Minimum wage needs a raise
$5.15. That’s the minimum wage in Georgia, at least for those who aren’t protected under the Federal Fair Labor Standards Act (FLSA). This minimum wage is the lowest in the continental United States of America, tied with Wyoming. Those protected by the FLSA fall under:
- “A covered enterprise is the related activities performed through unified operation or common control by any person or persons for a common business purpose and — whose annual gross volume of sales made or business done is not less than $500,000 (exclusive of excise taxes at the retail level that are separately stated); or
- is engaged in the operation of a hospital, an institution primarily engaged in the care of the sick, the aged, or the mentally ill who reside on the premises; a school for mentally or physically disabled or gifted children; a preschool, an elementary or secondary school, or an institution of higher education (whether operated for profit or not for profit); or
- is an activity of a public agency.
Establishments may also pay their workers $5.15, but employees always have the ability to opt for $7.25. A fair amount of people are stuck with the $5.15 payment. Even so, $7.25 an hour still doesn’t provide enough money to live off of. If someone makes $5.15/hour and works 2087 hours per year (the national average), they will make $10,748.05 before tax, and $10,103.17 after taxes. This is below the poverty threshold. For one adult, the required income to live in Georgia is $22,227- even before taxes. Alternatively, if someone makes $7.25/hour, they will make $15,130.75 before tax and $14,222.90 afterwards. As noted, neither of these amounts are enough to support a single adult. Not surprisingly, the average wage required to live off of in Georgia is $10.65/hour.
Originally, minimum wage was created as a way for citizens to avoid going into poverty; it was the minimum amount that someone could live off of. So, why isn’t this value still existing today? The answer is that it faces strong opposition from Republicans and conservatives, who may say that it will cause inflation, loss of jobs, and that it would harm the middle class. These are all myths.
Firstly, employment rates will have little to no negative changes. In fact, it has actually helped rates in some areas. Throughout 1987 to 2012, a raised minimum wage has decreased unemployment rate in approximately 53% of cases and it remained unchanged in 4%. In the majority of these cases the higher minimum wage was implemented in a time of high unemployment rates. Our unemployment rate is currently 5.0%, which, while not the highest, is still 10.2 million people (data shows approximately 204 million people are of working age, 15-64). The youth (15-24) unemployment rate is 13.4%, meaning that younger people are having a more difficult time finding jobs. Data is inconclusive as to prove whether or not unemployment rates would increase, but it is statistically less likely than a decrease or no change.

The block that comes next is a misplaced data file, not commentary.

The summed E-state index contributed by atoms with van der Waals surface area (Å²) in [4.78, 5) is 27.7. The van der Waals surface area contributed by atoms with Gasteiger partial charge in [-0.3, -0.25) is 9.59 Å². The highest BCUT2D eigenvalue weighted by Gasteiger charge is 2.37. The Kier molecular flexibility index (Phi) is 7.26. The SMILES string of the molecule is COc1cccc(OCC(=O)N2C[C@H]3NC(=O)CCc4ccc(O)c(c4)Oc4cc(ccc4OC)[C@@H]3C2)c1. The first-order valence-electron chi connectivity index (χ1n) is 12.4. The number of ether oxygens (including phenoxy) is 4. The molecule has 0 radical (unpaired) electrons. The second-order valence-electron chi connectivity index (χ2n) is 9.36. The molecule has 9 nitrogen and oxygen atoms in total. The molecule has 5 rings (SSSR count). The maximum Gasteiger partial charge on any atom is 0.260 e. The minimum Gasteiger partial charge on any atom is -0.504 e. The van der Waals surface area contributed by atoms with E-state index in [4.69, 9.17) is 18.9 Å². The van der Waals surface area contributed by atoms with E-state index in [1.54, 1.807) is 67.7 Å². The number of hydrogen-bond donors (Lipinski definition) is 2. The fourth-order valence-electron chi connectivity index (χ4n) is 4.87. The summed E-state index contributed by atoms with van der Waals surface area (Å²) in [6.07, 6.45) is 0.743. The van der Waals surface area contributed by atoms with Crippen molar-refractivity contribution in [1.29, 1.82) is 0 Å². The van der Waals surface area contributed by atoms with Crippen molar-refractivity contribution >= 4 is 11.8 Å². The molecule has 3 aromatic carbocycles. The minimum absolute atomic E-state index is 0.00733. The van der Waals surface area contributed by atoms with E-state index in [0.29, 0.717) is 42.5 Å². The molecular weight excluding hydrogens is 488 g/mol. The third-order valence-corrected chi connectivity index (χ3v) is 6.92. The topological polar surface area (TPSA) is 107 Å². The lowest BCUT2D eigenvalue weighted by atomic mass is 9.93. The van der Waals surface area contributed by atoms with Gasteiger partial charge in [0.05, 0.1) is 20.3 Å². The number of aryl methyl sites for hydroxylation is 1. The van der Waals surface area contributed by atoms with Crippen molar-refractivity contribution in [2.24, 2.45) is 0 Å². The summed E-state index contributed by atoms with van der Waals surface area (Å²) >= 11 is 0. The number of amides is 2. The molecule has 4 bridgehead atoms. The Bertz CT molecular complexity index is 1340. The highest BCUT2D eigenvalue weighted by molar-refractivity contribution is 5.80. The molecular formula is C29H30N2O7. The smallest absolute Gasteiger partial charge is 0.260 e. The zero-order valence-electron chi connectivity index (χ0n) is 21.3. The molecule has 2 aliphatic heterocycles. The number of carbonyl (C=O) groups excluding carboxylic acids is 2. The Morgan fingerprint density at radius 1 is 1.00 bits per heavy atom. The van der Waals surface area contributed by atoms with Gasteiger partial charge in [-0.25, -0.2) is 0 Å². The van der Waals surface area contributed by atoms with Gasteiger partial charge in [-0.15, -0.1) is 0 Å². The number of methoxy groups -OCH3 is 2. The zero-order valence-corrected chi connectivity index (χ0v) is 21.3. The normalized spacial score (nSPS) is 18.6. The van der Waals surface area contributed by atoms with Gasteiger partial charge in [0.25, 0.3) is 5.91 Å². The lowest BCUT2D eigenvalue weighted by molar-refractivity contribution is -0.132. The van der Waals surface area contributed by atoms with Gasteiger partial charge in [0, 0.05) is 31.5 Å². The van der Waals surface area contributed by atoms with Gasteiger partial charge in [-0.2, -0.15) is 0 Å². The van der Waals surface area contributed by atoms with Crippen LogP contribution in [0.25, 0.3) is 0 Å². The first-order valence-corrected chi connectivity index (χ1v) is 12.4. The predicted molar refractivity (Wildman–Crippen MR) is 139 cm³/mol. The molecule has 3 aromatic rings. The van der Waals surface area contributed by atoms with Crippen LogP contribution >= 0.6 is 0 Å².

The second most common myth is that it would harm the economy or cause inflation. However, it has been shown that, instead, it can cause a higher demand for goods and services, which betters the economy. Additionally, throughout studies it has been realized that a 10% increase to minimum wage only led to a 0.4% higher cost of items (Lemos, 2004) or 0.7% (French, Aaronson, and MacDonald, 2007).
Additionally, some may say that this will make business owners lose profit. However, I invite those who share this belief to realize that the majority of minimum wage workers work for large corporations, such as Wal-mart and Yum! Corporations, and that the owners of these companies make $19 million and $29.67 million, respectively. I’m sure they have money to spare and still make a profit. There are even those who say that McDonald’s (a common place that comes to mind when one imagines minimum wage) isn’t willing to pay “burger-flippers” more money, but, actually, McDonald’s has already raised employee pay by one dollar and is projecting that its minimum wage will be over $10 by the end of 2016. Eastbrook still makes a large enough profit to remain comfortably upper class. In fact, employers lose less money to employee turnovers, which allows them to make up for the partial loss.
Another phrase often said is that minimum-wage workers are just teenagers who have no need for more money. 88% of workers that would benefit from an increase are over 20 years old. Around 44% of workers have experience in college, graduated college, or are currently in college.
America is prospering economically right now; this would be a perfect time to increase the minimum wage, so why not?